Furthermore I commend in all respects to your Fraternity our brother and fellow-bishop Sabinianus  ; and if there be any matters of dispute between you, let them meanwhile be laid aside. Let charity remain fixed between you, that so, in case of contention ever arising about external things, they may be examined without charity deserting the heart. We commend also our common son Honoratus: concerning whom if it is the case, as we have learnt through Castorius our chartularius; that through him three previous archdeacons have been compelled to observe the ecclesiastical custom by retiring at the expiration of five years, we desire indeed that he may experience the charity of thy Holiness. For a judgment ought not to be solicited in a case which he himself has judged. If, however, it is not so, then, all swelling of heart being repressed, and all grudge set aside, he ought to be received, and by no means removed from the place which he now occupies. Messianus also, the cleric who had taken refuge with us, we have confidently committed to the charge of our common son Stephen the deacon, being assured that in the case of one whom we ourselves send to your Fraternity, you will not show any grudge, but lend the countenance of your authority. May Almighty God keep you in His protection, and grant us so to act that after the billows of this temporal state we may be able to attain with joy to things eternal.
To the holy lord, and father in Christ, the Roman [pope], most fair ornament of the Church, a certain most august flower, as it were, of the whole of withering Europe, distinguished speculator, as enjoying a divine contemplation of purity (?)  . I, Bargoma  , poor dove in Christ, send greeting.
Grace to thee and peace from God the Father [and] our [Lord] Jesus Christ. I am pleased to think, O holy pope, that it will seem to thee nothing extravagant to be interrogated about Easter, according to that canticle, Ask thy father, and he will shew thee; thine elders and they will tell thee (Deut. xxxii. 7). For, though on me, who am indeed a trifler (micrologo) may be branded that excellent expression of a certain wise man, who is reported to have said, on seeing a certain woman, contupictam  , I do not admire the art, but I admire the brow, in that I who am vile write to thee that art illustrious; yet, relying on my confidence in shy evangelical humility, I presume to write to thee, and impose on thee the matter of my grief. For writing is not in vain, when necessity compels one to write, though it be to one's betters.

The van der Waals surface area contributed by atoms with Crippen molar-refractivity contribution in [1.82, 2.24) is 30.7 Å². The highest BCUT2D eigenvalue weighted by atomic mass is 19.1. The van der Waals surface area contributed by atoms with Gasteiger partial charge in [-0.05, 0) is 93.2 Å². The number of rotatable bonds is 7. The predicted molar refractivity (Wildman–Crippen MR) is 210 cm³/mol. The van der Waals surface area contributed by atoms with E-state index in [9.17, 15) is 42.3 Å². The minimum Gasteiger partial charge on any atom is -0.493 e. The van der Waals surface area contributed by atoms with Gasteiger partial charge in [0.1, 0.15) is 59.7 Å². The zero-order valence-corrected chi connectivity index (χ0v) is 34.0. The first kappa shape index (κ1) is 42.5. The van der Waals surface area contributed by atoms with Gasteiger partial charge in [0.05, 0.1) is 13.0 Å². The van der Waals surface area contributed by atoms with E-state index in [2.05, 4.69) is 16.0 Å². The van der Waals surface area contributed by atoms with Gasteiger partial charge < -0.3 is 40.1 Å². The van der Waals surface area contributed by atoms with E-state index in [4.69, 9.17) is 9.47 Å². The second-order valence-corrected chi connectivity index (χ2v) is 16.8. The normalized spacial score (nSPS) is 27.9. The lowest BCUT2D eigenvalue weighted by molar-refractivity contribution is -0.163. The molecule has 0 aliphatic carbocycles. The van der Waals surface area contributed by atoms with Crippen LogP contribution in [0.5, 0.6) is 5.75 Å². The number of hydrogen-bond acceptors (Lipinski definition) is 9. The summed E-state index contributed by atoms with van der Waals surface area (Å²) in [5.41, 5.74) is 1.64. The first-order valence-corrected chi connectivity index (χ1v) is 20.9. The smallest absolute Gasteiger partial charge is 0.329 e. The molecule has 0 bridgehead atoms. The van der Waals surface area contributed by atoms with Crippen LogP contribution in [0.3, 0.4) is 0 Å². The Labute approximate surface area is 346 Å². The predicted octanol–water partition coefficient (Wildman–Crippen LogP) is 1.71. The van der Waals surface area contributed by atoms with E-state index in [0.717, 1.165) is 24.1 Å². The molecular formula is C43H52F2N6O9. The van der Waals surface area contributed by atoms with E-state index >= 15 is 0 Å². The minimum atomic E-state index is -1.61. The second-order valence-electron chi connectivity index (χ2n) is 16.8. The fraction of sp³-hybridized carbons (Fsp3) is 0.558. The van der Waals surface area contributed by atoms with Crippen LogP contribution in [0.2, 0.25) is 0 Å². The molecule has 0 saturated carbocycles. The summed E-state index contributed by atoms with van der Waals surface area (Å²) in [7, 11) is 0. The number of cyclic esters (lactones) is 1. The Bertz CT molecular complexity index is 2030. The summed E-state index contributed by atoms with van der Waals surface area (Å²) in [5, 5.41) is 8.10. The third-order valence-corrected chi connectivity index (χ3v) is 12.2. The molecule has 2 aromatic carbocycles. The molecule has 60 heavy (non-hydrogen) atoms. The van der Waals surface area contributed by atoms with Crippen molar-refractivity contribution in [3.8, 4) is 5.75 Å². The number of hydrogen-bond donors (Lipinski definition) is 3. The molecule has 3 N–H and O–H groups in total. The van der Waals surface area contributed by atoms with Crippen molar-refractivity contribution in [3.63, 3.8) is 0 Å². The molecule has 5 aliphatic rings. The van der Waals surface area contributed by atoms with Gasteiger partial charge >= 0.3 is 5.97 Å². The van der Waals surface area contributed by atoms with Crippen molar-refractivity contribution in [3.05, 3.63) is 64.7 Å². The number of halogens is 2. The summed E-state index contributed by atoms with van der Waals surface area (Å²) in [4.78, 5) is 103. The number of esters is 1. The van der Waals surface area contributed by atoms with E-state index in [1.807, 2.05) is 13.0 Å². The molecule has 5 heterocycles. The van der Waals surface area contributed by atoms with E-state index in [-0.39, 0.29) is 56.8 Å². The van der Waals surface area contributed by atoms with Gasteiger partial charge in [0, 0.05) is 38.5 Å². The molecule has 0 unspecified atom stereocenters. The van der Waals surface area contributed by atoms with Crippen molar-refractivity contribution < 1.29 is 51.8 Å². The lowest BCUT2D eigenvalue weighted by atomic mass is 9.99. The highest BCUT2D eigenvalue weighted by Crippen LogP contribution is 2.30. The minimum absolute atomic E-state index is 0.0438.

What, then, dost thou say concerning Easter on the 21st or 22nd day of the moon, which (with thy peace be it said) is proved by many calculators not to be Easter, but in truth a time of darkness? For it is not unknown, as I believe, to thy Efficiency, how Anatolius  (a man of wonderful learning, as says Saint Hieronymus, extracts from whose writings Eusebius, bishop of Cæsarea, inserted in his Ecclesiastical History, and Saint Hieronymus praised this same work about Easter in his catalogue) disputes with strong disapprobation about this age of the moon. For against the Gallican Rimarii  , who erred, as he says, about Easter, he introduced an awful sentence, saying, Certainly, if the rising of the moon be delayed till the end of two watches, which indicates midnight, light does not overcome darkness, but darkness light; which thing is certainly not allowable in the Easter Festival, namely, that any part of the darkness should dominate over the light, since the solemnity of the Lord's Resurrection is light, and there is no communion of light with darkness. And, if the moon has not shone forth till the third watch, there is no doubt that the moon has risen on its 21st or 22nd day, in which it is not possible for a true Paschal offering to be made. For those who lay down that it is possible for a true Easter to be celebrated at this age of the moon, not only are unable to affirm this by authority of divine Scripture, but also incur the guilt of sacrilege and contumacy and peril of their souls, while affirming that the true Light, which dominates over all darkness, can be offered while there is any domination of darkness. Also in the book of holy dogma we read, Easter, that is, the solemnity of the Lord's Resurrection, cannot be celebrated before the beginning of the vernal equinox is past, to wit, that it may not come before the vernal equinox  : which rule assuredly Victorius  has gone beyond in his cycle, and hereby has already introduced error into Gaul, or to speak less boldly, has confirmed one of old standing. For indeed how can either of these things stand with reason; either that the Lord's Resurrection should be celebrated before His Passion (the thought of which is absurd), or that the seven days sanctioned by the Lord's command in the Law, during which only it is enjoined that the Lord's Passover could lawfully be eaten (which are to be numbered from the 14th day of the moon to the 20th), should against law and right be exceeded? For a moon in its 21st or 22nd day is out of the dominion of light, as having risen at that time after midnight; and, when darkness overcomes light, it is said to be impious to keep the solemnity of light. Why then dost thou, who art so wise, the brilliant lights indeed of whose sacred genius are diffused, as in ancient times, through the world,--why dost thou keep a dark Easter? I wonder, I confess, that this error of Gaul, ac si Schynteneum  , has not long ago been swept away by thee; unless I should perchance suppose, what I can hardly believe, that, as it is evident that thou hast not corrected it, it has thy approval.